Neoliberals and Social Democrats

Arnold Kling has a post up in which he complains that the terms ‘neoliberal’ and ‘social democracy’ are both vague and perjorative. Neoliberalism "gets used as an undefined all-purpose boo-word." And "If neoliberalism is the ill-defined boo-word, then social democracy is the ill-defined yay-word."

The post never really separates the two complaints, though, and so they come across as having equal weight. I’d prefer it expressed a little differently. Yes, "neoliberalism" and "social democracy" are ill-defined, but then so are a lot of useful political terms. For my money, the problem is with the prejudice. And yet, it’s an interesting side-effect of prejudice that negative connotations are more linguistically destructive than postiive ones. If we feel we have a better idea what "social democracy" means than "neoliberalism," then primarily because social democracy is no one’s bogeyman.

It’s interesting that neoliberalism and social democarcy as political terms both describe moderating tendencies among opposing political and economic schools that arguably meet in the same, or at least overlapping, places.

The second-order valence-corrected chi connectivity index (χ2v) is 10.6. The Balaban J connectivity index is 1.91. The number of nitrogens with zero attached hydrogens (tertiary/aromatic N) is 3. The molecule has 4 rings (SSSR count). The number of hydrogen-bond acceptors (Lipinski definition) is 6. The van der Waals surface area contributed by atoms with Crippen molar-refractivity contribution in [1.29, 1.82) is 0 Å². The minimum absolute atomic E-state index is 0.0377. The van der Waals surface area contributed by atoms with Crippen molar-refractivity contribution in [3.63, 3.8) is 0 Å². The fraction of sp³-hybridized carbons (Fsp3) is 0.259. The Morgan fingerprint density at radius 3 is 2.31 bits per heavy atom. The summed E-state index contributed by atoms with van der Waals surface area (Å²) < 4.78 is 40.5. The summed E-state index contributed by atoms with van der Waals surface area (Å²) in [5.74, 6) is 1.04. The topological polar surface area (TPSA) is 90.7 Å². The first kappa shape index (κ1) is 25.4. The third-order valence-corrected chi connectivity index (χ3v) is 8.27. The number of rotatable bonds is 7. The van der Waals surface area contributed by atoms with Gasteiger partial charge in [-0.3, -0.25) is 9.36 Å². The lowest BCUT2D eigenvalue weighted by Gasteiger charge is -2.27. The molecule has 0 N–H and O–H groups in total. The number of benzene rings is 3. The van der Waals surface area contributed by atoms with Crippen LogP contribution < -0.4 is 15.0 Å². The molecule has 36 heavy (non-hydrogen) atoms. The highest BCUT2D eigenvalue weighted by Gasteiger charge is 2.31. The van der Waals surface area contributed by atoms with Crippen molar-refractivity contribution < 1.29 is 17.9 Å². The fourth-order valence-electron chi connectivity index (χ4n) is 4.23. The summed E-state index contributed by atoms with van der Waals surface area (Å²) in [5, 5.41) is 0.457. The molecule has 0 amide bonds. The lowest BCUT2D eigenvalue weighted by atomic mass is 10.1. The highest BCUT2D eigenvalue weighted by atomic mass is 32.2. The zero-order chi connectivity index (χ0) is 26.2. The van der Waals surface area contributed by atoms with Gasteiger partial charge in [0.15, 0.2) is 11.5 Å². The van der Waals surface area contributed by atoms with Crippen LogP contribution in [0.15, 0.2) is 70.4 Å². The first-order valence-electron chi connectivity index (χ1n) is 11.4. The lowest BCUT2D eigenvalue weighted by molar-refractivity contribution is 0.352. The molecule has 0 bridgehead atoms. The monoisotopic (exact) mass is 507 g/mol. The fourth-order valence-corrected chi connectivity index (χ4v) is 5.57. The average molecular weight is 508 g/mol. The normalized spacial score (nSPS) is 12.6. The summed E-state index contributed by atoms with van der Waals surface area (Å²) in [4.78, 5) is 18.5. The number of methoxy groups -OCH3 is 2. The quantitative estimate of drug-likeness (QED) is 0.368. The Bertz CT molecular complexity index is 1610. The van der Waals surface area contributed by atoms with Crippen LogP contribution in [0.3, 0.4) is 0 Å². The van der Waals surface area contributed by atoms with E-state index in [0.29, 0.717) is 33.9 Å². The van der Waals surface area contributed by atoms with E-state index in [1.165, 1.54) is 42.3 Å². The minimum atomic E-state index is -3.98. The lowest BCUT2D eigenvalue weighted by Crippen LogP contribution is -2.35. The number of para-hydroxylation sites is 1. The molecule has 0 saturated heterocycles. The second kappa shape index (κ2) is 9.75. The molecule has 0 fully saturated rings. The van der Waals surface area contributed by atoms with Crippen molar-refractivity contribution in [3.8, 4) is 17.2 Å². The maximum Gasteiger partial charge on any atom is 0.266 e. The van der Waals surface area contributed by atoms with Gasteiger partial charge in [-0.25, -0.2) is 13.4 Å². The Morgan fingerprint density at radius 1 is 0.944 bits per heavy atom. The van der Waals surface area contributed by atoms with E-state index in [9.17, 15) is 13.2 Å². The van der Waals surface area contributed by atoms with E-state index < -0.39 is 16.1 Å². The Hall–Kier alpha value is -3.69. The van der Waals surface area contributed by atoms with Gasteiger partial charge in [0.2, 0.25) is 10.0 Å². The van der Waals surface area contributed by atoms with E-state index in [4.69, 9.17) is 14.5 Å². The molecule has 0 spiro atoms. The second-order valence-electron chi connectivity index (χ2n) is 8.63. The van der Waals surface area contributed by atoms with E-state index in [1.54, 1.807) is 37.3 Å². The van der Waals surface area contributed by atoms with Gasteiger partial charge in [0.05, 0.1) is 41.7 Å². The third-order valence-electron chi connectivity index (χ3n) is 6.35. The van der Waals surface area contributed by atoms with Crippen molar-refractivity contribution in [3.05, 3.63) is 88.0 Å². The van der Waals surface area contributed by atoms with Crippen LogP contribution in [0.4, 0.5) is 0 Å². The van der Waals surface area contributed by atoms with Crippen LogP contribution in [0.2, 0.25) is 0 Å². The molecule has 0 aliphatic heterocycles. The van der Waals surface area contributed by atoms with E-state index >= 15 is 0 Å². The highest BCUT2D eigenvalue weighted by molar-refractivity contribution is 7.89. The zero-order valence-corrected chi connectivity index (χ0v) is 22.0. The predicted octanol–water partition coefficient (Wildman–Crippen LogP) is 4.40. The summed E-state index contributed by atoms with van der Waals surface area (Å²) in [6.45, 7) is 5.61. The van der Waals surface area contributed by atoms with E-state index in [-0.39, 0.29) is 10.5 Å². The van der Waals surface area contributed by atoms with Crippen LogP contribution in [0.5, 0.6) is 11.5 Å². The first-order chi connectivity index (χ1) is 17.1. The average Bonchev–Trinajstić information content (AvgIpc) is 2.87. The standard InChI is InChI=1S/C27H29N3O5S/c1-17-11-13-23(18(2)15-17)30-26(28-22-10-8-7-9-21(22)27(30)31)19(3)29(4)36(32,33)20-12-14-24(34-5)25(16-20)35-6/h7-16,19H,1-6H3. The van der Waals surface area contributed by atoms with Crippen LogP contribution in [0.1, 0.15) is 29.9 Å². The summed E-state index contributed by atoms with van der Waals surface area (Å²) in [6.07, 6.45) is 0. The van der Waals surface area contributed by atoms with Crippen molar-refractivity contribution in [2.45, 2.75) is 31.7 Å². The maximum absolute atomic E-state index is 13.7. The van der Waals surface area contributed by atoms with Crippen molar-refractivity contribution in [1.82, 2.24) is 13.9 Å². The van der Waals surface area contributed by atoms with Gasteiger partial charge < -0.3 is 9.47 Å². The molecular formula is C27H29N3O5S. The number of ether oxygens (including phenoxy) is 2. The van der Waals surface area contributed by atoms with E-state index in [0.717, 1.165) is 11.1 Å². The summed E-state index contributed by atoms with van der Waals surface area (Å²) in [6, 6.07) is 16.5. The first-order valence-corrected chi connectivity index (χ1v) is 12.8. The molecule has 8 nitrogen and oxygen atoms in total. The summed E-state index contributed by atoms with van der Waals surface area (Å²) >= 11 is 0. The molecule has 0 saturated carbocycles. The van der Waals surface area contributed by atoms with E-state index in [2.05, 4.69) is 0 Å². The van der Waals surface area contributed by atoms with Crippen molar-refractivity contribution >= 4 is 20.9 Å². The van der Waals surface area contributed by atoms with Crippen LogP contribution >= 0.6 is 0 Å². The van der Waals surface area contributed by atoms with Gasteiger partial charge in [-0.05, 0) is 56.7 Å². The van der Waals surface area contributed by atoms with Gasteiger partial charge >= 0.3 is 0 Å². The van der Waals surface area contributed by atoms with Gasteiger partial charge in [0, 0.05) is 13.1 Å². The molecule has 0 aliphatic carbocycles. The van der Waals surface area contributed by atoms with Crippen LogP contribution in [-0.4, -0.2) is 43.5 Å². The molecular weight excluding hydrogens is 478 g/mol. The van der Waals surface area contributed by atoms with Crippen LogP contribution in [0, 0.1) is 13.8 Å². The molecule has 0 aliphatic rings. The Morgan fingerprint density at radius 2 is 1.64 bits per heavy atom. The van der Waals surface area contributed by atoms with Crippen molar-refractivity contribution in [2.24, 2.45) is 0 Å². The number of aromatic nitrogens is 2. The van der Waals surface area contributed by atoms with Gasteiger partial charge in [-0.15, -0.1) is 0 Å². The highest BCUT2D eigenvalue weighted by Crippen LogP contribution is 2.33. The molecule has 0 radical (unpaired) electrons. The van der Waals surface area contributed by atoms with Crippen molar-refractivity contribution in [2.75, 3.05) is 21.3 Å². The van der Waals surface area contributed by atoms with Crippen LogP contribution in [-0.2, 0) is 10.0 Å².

If it’s hard to pin an exact date on when "social democracy" came into being, it’s not hard to trace its pedigree: marxist parties came to realize that forementing revolution was tactically ineffective. Worker uprisings tended to fail without coordination, and the government had gotten pretty good at preventing coordination, both by old-fashioned crackdowns, and modern Bismarckian policy compromises. The workers just weren’t radical or engaged enough to overthrow the entire social order when people were willing to give them healthcare, housing and occasional pay increases. So the radical left spilt, and Social Democracy is one of the results. If you had to put a date on it, it’s the 1925 Heidelberg Program – the platform adopted by the German SPD (Social Democratic Party of Germany) – in which the party, already committed to the idea of change through democractic means, took it one step further and agreed to work with "bourgeois" parties to acheive its goals. It was now a fully committed to the democratic system, right down to the notion that compromise wit opponents is a democractic value. The question of whether it were still allowed to call itself "socialist" was bitterly devisive on the German left at the time, and it arguably elected Hitler (since the KPD (Communist Party of Germany), under orders from Moscow to destroy the Weimar Republic, refused to cooperate or form a coalition with it, when a combined socialist front would’ve won the election with an absolute majority). After the War, following trends of similar parties in other countries, the SPD eventually dropped marxism and expressed a willingness to work within capitalism to achieve its social goals. Whether you take the German SPD or the Swedish Socialdemokraterna as the prototype, by the mid-1960s both vanguard parties were in the same place: they supported a heavily redistributionist social corporatist state, which endures as the definition of "social democracy" today.